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The Steampunk Kerfuffle and Going Beyond the Zeppelins


Any rising genre ends up getting attacked after it gets to a certain level of popularity/notoriety. Remember all the debate about Paranormal Romance, Urban Fantasy, and Vampires? Wait that is all still going on. But now it is Steampunk's turn apparently again. I've been feeling the tide coming against Steampunk recently and it was finally set to a fever pitch a couple weeks back by Charles Stross.

Stross set everything off with:
I am becoming annoyed by the current glut of Steampunk that is being foisted on the SF-reading public via the likes of Tor.com and io9.....
Which made me go why pray tell? What has Steampunk ever done to you? He goes on:
Contemplating the numerous errors of the zombies'n'zeppelins fad in SF makes me twitch, for reasons that parallel China Mieville's denunciation of The Lord of the Rings (except that I have the attention span of a weasel on crack and am besides too lazy to anatomize the errors of a generation at length in such an essay: personally, I blame the internet). The romanticization of totalitarianism is nothing new (and if you don't recognize the totalitarian urge embedded in the steampunk nostalgia trip, I should like to remind you that "king" is a synonym for "hereditary dictator" and direct you to the merciless skewing Michael Moorcock delivered to imperial hagiography in his Oswald Bastable books). Nevertheless, an affection for the ancient regime is an unconsidered aspect of the background of most steampunk fiction: much like the interstellar autocracies so common in space opera (and again, let me cite Michael Moorcock on Starship Stormtroopers). The Science! in steampunk (which purports to be science fiction, of a kind ... doesn't it?) is questionable at best (Cherie Priest, I'm looking at your gas-induced zombies) and frequently flimsier than even the worst junk that space opera borrows from the props department, because, as it happens, the taproots of steampunk lie prior to the vast expansion in the scientific enterprise that has come to dominate our era. But that's just about forgivable, inasmuch as much modern SF doesn't even like to pretend that sometimes a spaceship is just a spaceship, and not a metaphor. That leaves the aesthetic ... which I can't find anything intrinsically wrong with, as long as steampunk is nothing more than what happens when goths discover brown. Viewed as a fashion trend for corsets and top hats, steampunk is no more harmful than a fad for Che Guevara tee shirts, or burkas, or swastikas; just another fashion trend riffing thoughtlessly off stuff that went away for a reason (at least in the developed world).
So he goes on to lambaste Cherie because her science isn't right in regards to zombies. What kind of nonsensical comment is that? Maybe Stross should think about writing The Science of Zombies so all the writers out there can get it "right" according to him. Because writers need guidelines to work with if they're going to please Stross. That's what most authors want isn't it? To be told how their stories should have been?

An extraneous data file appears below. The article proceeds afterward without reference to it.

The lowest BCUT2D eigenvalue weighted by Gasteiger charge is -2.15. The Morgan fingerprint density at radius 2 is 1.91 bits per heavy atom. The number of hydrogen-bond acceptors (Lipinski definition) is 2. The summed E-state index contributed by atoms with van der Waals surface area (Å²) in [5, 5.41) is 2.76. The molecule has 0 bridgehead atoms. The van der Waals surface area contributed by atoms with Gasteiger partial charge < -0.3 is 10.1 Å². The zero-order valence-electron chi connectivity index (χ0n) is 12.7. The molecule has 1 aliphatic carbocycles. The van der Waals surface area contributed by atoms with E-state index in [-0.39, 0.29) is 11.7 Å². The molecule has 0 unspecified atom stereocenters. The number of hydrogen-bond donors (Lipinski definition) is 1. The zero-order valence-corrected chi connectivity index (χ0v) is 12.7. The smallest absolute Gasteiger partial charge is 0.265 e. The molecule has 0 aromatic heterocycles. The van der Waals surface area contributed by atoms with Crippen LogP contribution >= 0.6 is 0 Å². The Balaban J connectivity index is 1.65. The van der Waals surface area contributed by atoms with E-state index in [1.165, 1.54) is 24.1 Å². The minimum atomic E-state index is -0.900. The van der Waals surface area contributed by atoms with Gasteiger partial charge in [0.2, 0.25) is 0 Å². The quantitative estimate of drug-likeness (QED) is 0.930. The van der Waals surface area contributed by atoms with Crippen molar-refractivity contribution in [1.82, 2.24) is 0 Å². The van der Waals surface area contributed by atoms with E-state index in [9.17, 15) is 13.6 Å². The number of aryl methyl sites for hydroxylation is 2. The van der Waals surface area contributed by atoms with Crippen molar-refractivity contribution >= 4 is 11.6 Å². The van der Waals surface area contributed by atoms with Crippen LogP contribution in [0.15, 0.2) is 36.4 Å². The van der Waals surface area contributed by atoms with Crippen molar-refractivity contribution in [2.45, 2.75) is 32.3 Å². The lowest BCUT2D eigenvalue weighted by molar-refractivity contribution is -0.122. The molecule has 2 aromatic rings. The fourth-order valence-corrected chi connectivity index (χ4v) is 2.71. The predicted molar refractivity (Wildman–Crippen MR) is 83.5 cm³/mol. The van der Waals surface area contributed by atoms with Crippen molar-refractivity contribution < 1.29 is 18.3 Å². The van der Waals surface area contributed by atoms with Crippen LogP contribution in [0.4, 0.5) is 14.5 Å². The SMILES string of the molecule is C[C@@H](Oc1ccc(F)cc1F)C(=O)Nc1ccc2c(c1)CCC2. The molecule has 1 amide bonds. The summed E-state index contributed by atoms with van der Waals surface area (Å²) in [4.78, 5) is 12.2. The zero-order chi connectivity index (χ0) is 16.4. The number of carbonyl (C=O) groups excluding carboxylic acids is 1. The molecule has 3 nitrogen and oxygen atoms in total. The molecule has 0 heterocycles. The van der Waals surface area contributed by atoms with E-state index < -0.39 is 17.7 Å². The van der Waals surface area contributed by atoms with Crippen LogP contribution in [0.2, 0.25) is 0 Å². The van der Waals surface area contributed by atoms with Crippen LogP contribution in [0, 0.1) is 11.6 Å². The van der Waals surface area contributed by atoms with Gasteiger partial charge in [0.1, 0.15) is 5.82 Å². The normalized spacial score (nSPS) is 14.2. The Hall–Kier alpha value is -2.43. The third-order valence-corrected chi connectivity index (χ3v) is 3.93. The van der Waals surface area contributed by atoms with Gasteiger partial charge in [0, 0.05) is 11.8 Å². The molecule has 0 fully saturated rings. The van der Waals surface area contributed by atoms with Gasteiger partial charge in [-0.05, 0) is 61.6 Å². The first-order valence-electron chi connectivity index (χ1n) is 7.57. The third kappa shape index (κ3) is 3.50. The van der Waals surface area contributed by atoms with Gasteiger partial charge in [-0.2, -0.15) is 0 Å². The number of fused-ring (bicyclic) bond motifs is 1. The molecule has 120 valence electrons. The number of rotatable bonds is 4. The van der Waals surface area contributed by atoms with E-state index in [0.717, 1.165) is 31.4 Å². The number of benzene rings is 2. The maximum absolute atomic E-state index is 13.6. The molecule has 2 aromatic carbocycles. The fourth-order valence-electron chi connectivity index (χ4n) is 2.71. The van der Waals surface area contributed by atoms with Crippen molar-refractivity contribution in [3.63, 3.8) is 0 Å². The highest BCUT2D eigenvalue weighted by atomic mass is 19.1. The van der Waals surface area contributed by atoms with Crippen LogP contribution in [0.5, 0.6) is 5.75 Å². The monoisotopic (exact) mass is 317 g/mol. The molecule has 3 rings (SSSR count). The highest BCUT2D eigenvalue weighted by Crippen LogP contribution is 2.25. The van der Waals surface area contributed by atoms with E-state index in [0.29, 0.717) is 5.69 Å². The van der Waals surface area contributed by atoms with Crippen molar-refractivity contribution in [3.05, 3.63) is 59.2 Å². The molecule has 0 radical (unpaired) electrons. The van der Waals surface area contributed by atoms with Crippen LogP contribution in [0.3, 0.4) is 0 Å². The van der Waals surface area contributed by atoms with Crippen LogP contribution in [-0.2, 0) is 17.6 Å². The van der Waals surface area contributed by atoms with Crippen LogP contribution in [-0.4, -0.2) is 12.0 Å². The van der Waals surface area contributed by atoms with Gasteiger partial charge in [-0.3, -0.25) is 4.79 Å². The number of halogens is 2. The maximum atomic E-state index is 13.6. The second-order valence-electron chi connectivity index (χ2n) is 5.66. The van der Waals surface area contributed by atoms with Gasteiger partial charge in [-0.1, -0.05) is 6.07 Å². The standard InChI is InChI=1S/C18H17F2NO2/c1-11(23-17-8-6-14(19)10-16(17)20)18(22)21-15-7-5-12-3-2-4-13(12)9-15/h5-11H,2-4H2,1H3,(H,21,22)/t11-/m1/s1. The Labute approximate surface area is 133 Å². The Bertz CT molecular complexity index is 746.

Priest fired back:
OMG YOU GUYS it has come to my attention that SOMEONE on the internet is saying that my fictional 19th century zombies are NOT SCIENTIFICALLY SOUND. Naturally, I am crushed. To think, IF ONLY I’d consulted with a zombologist or two before sitting down to write, I could’ve avoided ALL THIS EMBARRASSMENT.

If you’ve been heretofore unaware of my EGREGIOUS CRIMES against reason and scientific probability, but you too would like to criticize my technique when it comes to MAKING SHIT UP about the pretend undead … then boy, have I got a proposal for YOU!
I think she let it off a little lightly, but many others have taken up the cause to take on Stross. Scott Westerfeld came to the defense of Steampunk:
Yes, the current emblematic book of steampunk is totally Dickensian, but no one pays attention to that because it’s got zombies and airships, and therefore must be a madcap lark. Because this whole conversation has been about flap copy, not actual texts.

By the way, I think I’m the first person in this whole internet kerfuffle to quote text from AN ACTUAL STEAMPUNK BOOK. And thus I win.

.....

Not to go flat out into Sturgeon’s Law mode here, but space opera is a subgenre of which an astonishing percentage is crap, both aesthetically and politically, and which gluts the bookshelves far more than steampunk. But no one will be declaring how much they hate it, because it’s been around long enough that old people aren’t bothered by it.

And yes, this is about YOU being OLD, steampunk-haters. (In spirit, not in years.)

THIS is why I don’t write for adults. Their heads are all full of genre cooties and “Taj Mahal? Nah, don’t like tombs.” Whereas a kid will come home from the library with a mystery, an sf novel, an autobiography, and three books about sharks. That’s how kids read, and when something’s cool and fun and awesome (or weird and gnarly and thought-provoking), they don’t worry about how many times it’s been mentioned on io9, or whether it’s that-genre-Fortnight on Tor.com.